Academic journal article Journal of the National Collegiate Honors Council

They Come but Do They Finish? Program Completion for Honors Students at a Major Public University, 1998-2010

Academic journal article Journal of the National Collegiate Honors Council

They Come but Do They Finish? Program Completion for Honors Students at a Major Public University, 1998-2010

Article excerpt

In recent years the option of enrolling in honors programs and colleges at major public universities has increasingly become an alternative to elite private and public institutions for some of the brightest and most academically talented high school graduates. To attract these high-achieving students, universities may offer applicants incentives such as merit scholarships, smaller classes, honors residential options, research experiences, and enrichment programs. The message to prospective students is that, by enrolling in an honors college or program, they will receive an education that rivals what would be obtained at an elite private school and at a much lower price. A consequence of this message is that, in many cases, honors programs and colleges have increasingly become a separate brand, differentiated from the larger institution as more elite and selective while delivering an enhanced educational product.

Despite controversy within the honors community about elitism as a good or bad thing for honors programs and their students (Herron; Weiner), honors programs and colleges are increasingly becoming an enrollment tool to recruit high-achieving students to public universities. A place in an honors program (a term that will include honors colleges hereafter) may tip the balance for plum college prospects who would not consider attendance at a public university without the "honors" cachet. Surveys of honors freshmen suggest that about half would have matriculated elsewhere if they had not been offered a place in the honors program (Goodstein, "A 40-year-old honors program").

The argument in favor of honors education at public universities is becoming even more persuasive as the volume of public discourse on the cost of college continues upward in the popular media (Lemann). In their recruitment pitches, universities emphasize that for high-achieving students, educational costs are likely to extend beyond the four undergraduate years to include graduate or professional-school tuitions and expenses. Therefore, enrolling in a public university's honors program enables students to conserve funds for later or share them with other deserving family members.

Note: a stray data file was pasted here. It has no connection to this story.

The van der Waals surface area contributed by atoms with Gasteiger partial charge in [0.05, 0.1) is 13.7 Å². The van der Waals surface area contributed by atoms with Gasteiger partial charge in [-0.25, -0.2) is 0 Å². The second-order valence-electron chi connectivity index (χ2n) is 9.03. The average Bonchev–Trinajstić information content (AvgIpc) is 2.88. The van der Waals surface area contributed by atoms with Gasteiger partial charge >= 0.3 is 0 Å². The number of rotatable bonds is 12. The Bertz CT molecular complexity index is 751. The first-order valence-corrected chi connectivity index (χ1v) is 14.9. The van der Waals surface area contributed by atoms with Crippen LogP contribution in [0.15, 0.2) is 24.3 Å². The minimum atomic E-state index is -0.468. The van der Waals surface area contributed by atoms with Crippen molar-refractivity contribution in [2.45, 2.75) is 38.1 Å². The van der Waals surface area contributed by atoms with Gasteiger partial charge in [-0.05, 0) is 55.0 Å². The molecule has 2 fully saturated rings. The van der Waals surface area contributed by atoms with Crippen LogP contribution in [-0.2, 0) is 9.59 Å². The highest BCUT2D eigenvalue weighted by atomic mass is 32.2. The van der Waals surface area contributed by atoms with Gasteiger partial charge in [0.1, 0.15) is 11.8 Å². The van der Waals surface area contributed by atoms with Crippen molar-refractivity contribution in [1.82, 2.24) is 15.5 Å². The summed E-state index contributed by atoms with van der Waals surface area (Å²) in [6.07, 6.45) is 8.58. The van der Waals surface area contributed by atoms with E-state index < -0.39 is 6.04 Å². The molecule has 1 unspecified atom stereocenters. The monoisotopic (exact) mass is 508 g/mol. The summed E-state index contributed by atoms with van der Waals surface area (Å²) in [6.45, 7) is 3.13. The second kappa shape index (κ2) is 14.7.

The messages directed at high-achieving prospective students and their families focus on what has been the most broadly discussed goal of honors education: academic enrichment. Anne Rinn (37) quotes a review of the first United States honors program at Swarthmore College, which states that it provided students with "the incentive to excellence, freedom from cramping restrictions, intimate faculty-student relationships, the demand for self-activity in education, emphasis on substance rather than credits, and the correlation of knowledge" (Brewster, 510). As honors programs have proliferated, even though they are typically more costly for universities to provide, they have been defined as a means for high-achieving students to receive enhanced learning experiences matched to their intellectual abilities (Guzy).

The goal of academic enhancement is consistent with the enrollment management goal of increasing the overall quality of the undergraduate student population by seeding it with a higher proportion of excellent students. Lanier, Pehlke, and Goodstein ("A 40-year-old honors program") have each written about the pressures from higher administrations to improve a university's rankings in, for instance, U.S. News and World Report by admitting a larger proportion of high-achieving students to the freshman class. Sederberg describes the trend among public universities to make honors programs more attractive by converting them into what some institutions view as more elite honors colleges.

Honors programs are a logical target for enhancement by universities motivated to improve the academic quality of their undergraduate populations because honors admissions criteria are often the same as the metrics used in national rankings. …

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